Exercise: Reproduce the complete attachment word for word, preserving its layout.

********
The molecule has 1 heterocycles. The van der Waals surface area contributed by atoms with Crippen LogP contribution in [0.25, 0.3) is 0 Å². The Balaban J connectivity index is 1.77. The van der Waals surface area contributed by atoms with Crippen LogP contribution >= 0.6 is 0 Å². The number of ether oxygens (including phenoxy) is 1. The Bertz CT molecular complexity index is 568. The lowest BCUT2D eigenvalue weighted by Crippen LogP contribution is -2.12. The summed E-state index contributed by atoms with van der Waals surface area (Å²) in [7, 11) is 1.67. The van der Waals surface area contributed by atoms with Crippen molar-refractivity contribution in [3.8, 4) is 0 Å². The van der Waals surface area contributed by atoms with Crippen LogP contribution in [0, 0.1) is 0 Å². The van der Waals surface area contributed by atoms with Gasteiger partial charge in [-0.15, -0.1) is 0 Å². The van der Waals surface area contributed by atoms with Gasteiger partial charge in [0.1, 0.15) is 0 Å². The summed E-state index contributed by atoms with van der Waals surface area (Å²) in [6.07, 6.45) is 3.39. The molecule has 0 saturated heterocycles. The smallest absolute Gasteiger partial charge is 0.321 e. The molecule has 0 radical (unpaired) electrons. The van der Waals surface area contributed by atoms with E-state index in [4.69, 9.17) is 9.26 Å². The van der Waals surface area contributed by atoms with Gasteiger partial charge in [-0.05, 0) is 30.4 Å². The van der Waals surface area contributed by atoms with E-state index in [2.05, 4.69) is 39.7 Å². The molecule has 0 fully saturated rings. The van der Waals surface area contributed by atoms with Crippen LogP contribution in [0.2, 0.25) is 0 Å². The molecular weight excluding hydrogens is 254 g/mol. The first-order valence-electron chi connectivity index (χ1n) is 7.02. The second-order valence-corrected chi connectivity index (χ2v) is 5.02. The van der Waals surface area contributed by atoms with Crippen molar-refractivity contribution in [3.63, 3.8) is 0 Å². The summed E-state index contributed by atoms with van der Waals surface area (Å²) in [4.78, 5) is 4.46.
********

The molecule has 1 heterocycles. The van der Waals surface area contributed by atoms with Crippen LogP contribution in [0.25, 0.3) is 0 Å². The Balaban J connectivity index is 1.77. The van der Waals surface area contributed by atoms with Crippen LogP contribution >= 0.6 is 0 Å². The number of ether oxygens (including phenoxy) is 1. The Bertz CT molecular complexity index is 568. The lowest BCUT2D eigenvalue weighted by Crippen LogP contribution is -2.12. The summed E-state index contributed by atoms with van der Waals surface area (Å²) in [7, 11) is 1.67. The van der Waals surface area contributed by atoms with Crippen molar-refractivity contribution in [3.8, 4) is 0 Å². The van der Waals surface area contributed by atoms with Crippen LogP contribution in [0, 0.1) is 0 Å². The van der Waals surface area contributed by atoms with Gasteiger partial charge in [-0.15, -0.1) is 0 Å². The van der Waals surface area contributed by atoms with Gasteiger partial charge in [0.1, 0.15) is 0 Å². The summed E-state index contributed by atoms with van der Waals surface area (Å²) in [6.07, 6.45) is 3.39. The molecule has 0 saturated heterocycles. The smallest absolute Gasteiger partial charge is 0.321 e. The molecule has 0 radical (unpaired) electrons. The van der Waals surface area contributed by atoms with E-state index in [4.69, 9.17) is 9.26 Å². The van der Waals surface area contributed by atoms with Gasteiger partial charge in [-0.05, 0) is 30.4 Å². The van der Waals surface area contributed by atoms with E-state index in [2.05, 4.69) is 39.7 Å². The molecule has 0 fully saturated rings. The van der Waals surface area contributed by atoms with Crippen LogP contribution in [0.2, 0.25) is 0 Å². The molecular weight excluding hydrogens is 254 g/mol. The first-order valence-electron chi connectivity index (χ1n) is 7.02. The second-order valence-corrected chi connectivity index (χ2v) is 5.02. The van der Waals surface area contributed by atoms with Crippen molar-refractivity contribution in [3.63, 3.8) is 0 Å². The summed E-state index contributed by atoms with van der Waals surface area (Å²) in [4.78, 5) is 4.46.